At 20 weeks we had another ultrasound and it was discovered that the mass was growing fairly rapidly, most likely preventing normal lung development on her right side. The danger was that the mass would grow and put too much pressure on her heart, causing heart failure (hydrops) during the pregnancy. The plan was to monitor her and me very closely. If hydrops were to develop, it was possible to have open fetal surgery to try to help her.

At 23 weeks, we were sent to DC for further testing. After an MRI and fetal echocardiogram, we were shocked and devastated to learn that she had a rare, complicated heart defect called Congenitally Corrected Transposition of the Great Arteries or L-TGA. In very basic terms, her heart was formed in a mirror image. So everything that is normally on the right, is on the left, etc. She also had a large VSD (a hole in between the ventricles of her heart), and a small right ventricle. Because of her heart defects, fetal surgery for the chest mass would not be possible. The combination of these two, rare, unrelated defects left us with a 5% chance of ever bringing our little girl home. The only thing we could do was wait and hope.

The pregnancy was extremely painful for us. I had weekly appointments and many more tests. All tests came back normal. No reason for these defects. Nothing I did during or before the pregnancy had anything to do with why this happened. We hoped for the best and prepared for the worst.

At 37 weeks, I was induced at Washington Hospital Center in DC. (She would need to be transferred to Children’s National Medical Center next door immediately after birth). She was an easy delivery for the most part. Although, not surprisingly to me, the cord was wrapped around her neck a few times (she was a VERY active baby). As soon as she was born, we knew she had more problems than we anticipated. She had trouble breathing, and we only heard a faint squeak from her. I got to hold her for only a few seconds and they took her away. I had to wait 3 weeks to hold her again.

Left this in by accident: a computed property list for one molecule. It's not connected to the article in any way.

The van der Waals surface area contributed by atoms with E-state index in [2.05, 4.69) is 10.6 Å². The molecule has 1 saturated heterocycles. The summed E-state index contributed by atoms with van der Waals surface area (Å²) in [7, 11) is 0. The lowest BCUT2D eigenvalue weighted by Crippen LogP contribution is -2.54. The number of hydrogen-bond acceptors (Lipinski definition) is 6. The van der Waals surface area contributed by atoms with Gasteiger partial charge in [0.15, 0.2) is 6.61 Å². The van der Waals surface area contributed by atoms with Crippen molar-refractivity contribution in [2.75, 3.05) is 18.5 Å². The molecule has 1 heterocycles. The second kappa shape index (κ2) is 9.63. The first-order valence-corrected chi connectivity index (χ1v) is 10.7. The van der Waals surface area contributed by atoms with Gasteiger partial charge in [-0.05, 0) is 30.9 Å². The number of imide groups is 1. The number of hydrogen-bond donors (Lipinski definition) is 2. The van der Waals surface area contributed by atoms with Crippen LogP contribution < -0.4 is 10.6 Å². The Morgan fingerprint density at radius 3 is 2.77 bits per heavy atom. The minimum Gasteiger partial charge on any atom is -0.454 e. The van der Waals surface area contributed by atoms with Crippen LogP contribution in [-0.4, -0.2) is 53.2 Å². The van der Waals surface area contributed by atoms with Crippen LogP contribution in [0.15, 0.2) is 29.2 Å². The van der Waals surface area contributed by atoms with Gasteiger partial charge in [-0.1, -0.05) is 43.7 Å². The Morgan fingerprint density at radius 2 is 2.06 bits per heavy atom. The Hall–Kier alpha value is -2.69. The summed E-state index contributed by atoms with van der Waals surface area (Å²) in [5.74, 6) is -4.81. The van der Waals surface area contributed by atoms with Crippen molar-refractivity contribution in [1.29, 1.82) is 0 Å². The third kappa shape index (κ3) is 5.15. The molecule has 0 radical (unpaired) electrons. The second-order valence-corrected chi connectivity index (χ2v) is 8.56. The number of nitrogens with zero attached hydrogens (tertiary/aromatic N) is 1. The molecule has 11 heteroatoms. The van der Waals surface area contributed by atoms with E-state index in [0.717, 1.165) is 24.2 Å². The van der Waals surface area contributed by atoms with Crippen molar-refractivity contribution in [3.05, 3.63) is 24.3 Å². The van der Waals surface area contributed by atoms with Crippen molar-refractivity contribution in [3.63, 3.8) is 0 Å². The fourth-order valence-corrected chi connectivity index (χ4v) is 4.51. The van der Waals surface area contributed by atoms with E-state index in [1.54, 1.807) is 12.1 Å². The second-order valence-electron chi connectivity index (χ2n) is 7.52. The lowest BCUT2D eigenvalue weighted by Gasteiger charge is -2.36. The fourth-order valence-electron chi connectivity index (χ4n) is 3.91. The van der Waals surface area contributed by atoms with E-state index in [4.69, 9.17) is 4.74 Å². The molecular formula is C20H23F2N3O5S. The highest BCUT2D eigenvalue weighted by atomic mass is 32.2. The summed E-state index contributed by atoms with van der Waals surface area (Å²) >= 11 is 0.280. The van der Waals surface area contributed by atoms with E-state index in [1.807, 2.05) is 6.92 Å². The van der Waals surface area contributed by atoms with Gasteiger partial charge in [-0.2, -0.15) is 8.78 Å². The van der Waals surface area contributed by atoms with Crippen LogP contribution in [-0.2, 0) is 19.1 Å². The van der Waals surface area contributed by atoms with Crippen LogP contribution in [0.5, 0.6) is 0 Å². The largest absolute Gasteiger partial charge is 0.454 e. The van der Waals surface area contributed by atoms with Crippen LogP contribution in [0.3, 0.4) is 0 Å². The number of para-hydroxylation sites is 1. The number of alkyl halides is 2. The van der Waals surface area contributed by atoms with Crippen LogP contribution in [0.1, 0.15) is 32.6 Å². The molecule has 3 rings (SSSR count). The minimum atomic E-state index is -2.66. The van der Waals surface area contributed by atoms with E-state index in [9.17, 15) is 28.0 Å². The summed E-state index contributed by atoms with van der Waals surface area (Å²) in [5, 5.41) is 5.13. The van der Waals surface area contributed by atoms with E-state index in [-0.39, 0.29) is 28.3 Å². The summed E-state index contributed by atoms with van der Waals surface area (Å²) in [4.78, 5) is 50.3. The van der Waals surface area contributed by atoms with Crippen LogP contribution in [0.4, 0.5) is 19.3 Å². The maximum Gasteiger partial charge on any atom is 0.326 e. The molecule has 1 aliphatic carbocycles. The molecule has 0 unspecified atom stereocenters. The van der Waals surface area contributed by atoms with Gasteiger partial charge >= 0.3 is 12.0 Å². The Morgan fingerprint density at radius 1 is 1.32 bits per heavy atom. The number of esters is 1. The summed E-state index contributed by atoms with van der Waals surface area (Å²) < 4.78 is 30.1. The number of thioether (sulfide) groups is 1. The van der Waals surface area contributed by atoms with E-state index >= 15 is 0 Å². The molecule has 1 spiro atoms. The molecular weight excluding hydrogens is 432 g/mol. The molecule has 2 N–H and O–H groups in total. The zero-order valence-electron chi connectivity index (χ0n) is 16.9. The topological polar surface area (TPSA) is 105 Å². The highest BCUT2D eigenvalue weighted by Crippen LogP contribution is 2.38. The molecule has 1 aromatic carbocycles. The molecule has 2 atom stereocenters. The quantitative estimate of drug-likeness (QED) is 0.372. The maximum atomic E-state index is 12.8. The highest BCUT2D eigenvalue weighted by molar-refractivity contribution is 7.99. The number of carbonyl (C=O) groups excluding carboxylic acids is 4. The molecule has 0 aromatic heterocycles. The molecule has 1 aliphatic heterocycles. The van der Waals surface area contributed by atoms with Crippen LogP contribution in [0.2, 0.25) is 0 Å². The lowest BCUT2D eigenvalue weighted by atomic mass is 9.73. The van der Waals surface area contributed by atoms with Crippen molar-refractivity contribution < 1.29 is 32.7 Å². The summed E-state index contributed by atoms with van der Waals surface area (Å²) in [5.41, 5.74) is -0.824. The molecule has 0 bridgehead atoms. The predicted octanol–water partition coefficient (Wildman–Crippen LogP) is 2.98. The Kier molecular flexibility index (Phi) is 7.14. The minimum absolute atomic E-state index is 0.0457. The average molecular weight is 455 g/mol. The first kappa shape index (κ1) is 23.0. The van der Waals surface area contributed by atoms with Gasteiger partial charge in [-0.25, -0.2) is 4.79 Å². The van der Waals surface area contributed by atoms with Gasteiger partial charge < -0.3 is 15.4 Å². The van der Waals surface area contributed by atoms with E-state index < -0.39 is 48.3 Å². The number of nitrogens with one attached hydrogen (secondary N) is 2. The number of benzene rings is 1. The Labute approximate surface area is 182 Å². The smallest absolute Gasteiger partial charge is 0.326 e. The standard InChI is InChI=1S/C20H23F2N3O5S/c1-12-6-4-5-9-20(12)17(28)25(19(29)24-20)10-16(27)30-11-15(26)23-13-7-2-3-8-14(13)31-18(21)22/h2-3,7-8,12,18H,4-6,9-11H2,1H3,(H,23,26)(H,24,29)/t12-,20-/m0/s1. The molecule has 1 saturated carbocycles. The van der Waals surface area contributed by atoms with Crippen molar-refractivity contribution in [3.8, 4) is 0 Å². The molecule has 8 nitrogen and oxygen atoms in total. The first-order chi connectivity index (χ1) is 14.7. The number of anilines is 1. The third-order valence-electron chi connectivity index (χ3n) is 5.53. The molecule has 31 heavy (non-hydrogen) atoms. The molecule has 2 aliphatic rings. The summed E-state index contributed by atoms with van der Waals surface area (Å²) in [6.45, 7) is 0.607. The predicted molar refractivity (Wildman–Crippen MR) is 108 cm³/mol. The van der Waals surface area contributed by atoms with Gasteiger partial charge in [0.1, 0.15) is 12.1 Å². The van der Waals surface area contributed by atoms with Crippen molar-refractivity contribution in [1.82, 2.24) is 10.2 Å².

Harlie has Goldenhar Syndrome (a craniofacial syndrome), VACTERAL Association, and Congenital Lobar Emphysema. There is no known cause for these defects – it is just “luck”. There is no genetic code associated with these abnormalities, nor are there tests to confirm diagnosis. In fact, Goldenhar and VACTERAL are both a matter of opinion based on a collection of abnormalities. The defects vary from patient to patient, so no two cases are exactly the same.

Harlie’s heart defects are: L-TGA, VSD, intermittent 2nd degree heart block, small right ventricle, 2 small Superior Vena Cava’s (instead of 1 large SVC), and subaortic stenosis.